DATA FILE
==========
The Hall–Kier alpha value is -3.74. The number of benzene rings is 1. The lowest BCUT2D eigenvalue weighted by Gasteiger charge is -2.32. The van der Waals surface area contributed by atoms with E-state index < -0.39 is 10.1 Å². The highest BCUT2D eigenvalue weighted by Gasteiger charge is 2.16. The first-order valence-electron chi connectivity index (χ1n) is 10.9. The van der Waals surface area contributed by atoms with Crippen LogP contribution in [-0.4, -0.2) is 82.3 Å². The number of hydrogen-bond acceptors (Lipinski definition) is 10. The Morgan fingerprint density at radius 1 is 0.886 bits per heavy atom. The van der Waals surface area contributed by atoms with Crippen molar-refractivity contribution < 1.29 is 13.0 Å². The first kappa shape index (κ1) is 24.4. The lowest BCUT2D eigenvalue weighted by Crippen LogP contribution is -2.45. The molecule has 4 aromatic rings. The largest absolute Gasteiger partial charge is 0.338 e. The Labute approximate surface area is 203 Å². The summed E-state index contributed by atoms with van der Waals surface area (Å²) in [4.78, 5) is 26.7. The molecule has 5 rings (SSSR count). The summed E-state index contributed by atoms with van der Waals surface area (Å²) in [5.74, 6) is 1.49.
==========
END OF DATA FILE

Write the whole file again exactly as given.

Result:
The Hall–Kier alpha value is -3.74. The number of benzene rings is 1. The lowest BCUT2D eigenvalue weighted by Gasteiger charge is -2.32. The van der Waals surface area contributed by atoms with E-state index < -0.39 is 10.1 Å². The highest BCUT2D eigenvalue weighted by Gasteiger charge is 2.16. The first-order valence-electron chi connectivity index (χ1n) is 10.9. The van der Waals surface area contributed by atoms with Crippen LogP contribution in [-0.4, -0.2) is 82.3 Å². The number of hydrogen-bond acceptors (Lipinski definition) is 10. The Morgan fingerprint density at radius 1 is 0.886 bits per heavy atom. The van der Waals surface area contributed by atoms with Crippen molar-refractivity contribution < 1.29 is 13.0 Å². The first kappa shape index (κ1) is 24.4. The lowest BCUT2D eigenvalue weighted by Crippen LogP contribution is -2.45. The molecule has 4 aromatic rings. The largest absolute Gasteiger partial charge is 0.338 e. The Labute approximate surface area is 203 Å². The summed E-state index contributed by atoms with van der Waals surface area (Å²) in [4.78, 5) is 26.7. The molecule has 5 rings (SSSR count). The summed E-state index contributed by atoms with van der Waals surface area (Å²) in [5.74, 6) is 1.49.